Public policy commission releases interim report

Commission finds the public policy world to be rapidly changing   

After completing consultations with various stakeholders and conducting a broad overview of the landscape of public policy in Canada, the Principal’s Commission on the Future of Public Policy has released its interim report.

According to its mandate, the Commission — which was struck by Principal Woolf in September 2016 — was charged with “conduct[ing] a broad review to determine how Queen’s can modernize its approach to public policy to reflect changes in public policy-making and public service as well as new learning requirements for policy leaders.”

Released on May 5, the 33-page report reveals the findings of the commission’s research, which began in the fall of 2016.

The School of Policy Studies was created in 1987, and currently offers two masters programs, as well as a doctorate program in conjunction with the Faculty of Law.

The 10 members of the committee met with a number of leaders in public affairs across Canada, as well as members of the Queen’s community to discuss recent societal changes that affect the realm of public policy.

According to the report, stakeholders indicated that the public policy world is rapidly changing largely due to developments in digital technologies and an increasingly divided public interest, amongst other factors.

These stakeholders also identified an opportunity for institutions to respond to these trends and adjust their educational approaches accordingly.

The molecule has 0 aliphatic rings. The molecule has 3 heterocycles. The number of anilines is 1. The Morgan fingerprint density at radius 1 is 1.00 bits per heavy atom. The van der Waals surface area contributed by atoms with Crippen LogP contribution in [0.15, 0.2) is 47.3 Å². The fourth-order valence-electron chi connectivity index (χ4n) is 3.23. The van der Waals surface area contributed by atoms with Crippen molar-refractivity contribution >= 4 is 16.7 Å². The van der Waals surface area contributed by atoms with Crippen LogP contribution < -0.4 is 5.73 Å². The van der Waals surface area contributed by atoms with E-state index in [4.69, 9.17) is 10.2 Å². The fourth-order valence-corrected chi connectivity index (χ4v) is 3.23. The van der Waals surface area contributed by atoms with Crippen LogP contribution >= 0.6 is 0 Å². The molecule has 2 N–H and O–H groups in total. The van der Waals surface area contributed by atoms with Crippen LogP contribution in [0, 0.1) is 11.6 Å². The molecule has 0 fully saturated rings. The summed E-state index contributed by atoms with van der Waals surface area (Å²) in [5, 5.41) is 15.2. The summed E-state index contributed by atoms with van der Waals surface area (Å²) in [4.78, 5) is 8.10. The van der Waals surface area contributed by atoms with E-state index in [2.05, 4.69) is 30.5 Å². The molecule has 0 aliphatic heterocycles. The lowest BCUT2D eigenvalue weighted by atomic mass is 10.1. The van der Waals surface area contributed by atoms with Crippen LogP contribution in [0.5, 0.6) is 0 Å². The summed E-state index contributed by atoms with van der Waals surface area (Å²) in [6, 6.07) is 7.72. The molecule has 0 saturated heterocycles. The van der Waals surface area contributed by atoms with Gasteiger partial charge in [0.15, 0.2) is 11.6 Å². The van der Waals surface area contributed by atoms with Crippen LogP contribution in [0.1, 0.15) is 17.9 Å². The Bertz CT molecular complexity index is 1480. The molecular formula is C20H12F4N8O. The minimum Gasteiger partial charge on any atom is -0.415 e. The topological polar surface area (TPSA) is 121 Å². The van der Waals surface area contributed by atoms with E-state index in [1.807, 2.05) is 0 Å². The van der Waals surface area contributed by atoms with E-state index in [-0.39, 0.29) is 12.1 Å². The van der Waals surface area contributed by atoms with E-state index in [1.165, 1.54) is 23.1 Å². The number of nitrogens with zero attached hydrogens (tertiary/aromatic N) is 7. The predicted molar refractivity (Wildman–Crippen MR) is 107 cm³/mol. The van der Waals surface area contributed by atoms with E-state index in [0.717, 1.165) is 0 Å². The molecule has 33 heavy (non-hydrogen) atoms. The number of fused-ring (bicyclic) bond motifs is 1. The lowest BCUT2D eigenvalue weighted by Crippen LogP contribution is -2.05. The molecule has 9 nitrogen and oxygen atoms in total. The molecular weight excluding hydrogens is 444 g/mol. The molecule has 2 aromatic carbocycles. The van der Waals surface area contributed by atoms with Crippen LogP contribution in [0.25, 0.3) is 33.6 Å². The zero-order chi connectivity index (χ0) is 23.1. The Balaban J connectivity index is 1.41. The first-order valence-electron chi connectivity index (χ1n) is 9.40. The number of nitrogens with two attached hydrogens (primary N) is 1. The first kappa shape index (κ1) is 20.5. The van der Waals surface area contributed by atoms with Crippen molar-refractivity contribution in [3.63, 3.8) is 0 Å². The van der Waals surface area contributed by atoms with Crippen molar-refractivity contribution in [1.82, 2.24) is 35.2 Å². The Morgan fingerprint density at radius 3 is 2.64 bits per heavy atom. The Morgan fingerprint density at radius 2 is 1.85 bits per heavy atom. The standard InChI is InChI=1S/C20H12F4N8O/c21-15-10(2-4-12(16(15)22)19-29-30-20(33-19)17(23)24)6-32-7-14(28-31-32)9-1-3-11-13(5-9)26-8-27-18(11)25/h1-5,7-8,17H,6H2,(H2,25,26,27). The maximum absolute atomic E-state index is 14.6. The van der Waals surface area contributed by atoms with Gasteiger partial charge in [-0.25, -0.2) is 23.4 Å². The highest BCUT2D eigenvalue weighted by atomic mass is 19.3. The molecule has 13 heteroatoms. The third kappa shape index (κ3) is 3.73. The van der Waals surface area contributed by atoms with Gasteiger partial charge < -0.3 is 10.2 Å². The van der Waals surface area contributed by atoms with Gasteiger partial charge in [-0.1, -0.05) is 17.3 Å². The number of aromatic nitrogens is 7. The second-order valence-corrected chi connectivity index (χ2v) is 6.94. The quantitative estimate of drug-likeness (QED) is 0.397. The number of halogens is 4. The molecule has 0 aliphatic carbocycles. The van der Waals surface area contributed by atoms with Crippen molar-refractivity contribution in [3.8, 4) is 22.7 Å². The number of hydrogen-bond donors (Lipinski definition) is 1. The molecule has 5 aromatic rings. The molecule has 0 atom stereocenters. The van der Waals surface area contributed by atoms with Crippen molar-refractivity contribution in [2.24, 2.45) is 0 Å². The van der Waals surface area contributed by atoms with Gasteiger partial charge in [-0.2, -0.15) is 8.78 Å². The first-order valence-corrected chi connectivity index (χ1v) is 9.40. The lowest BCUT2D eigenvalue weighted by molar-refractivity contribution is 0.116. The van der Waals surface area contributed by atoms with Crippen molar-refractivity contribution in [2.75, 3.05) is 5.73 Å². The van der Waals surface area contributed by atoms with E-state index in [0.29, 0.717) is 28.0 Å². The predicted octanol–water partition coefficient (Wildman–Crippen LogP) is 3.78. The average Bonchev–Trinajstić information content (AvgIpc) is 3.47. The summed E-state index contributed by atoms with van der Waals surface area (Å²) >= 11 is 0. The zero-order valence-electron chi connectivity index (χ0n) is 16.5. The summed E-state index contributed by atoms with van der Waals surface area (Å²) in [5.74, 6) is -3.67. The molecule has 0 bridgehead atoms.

The stakeholders suggested that Queen’s should expand the scope of practical learning opportunities, such as internships and practicums, as well as emphasizing continued professional development.

The report also recognizes the importance of obtaining foundational knowledge of public policy not only for those directly involved in the industry, but for all government officials and intermediaries.

Queen’s continues to face increased competition as more universities begin to develop their public policy curriculums. To address this, stakeholders emphasized the importance of differentiation and branding.

The report concludes with a list of 6 key questions for the commission to consider when producing their official recommendations.

The final report is due for completion by fall of this year, and will draw conclusions from the interim findings and produce recommendations for the School of Policy Studies going forward. 


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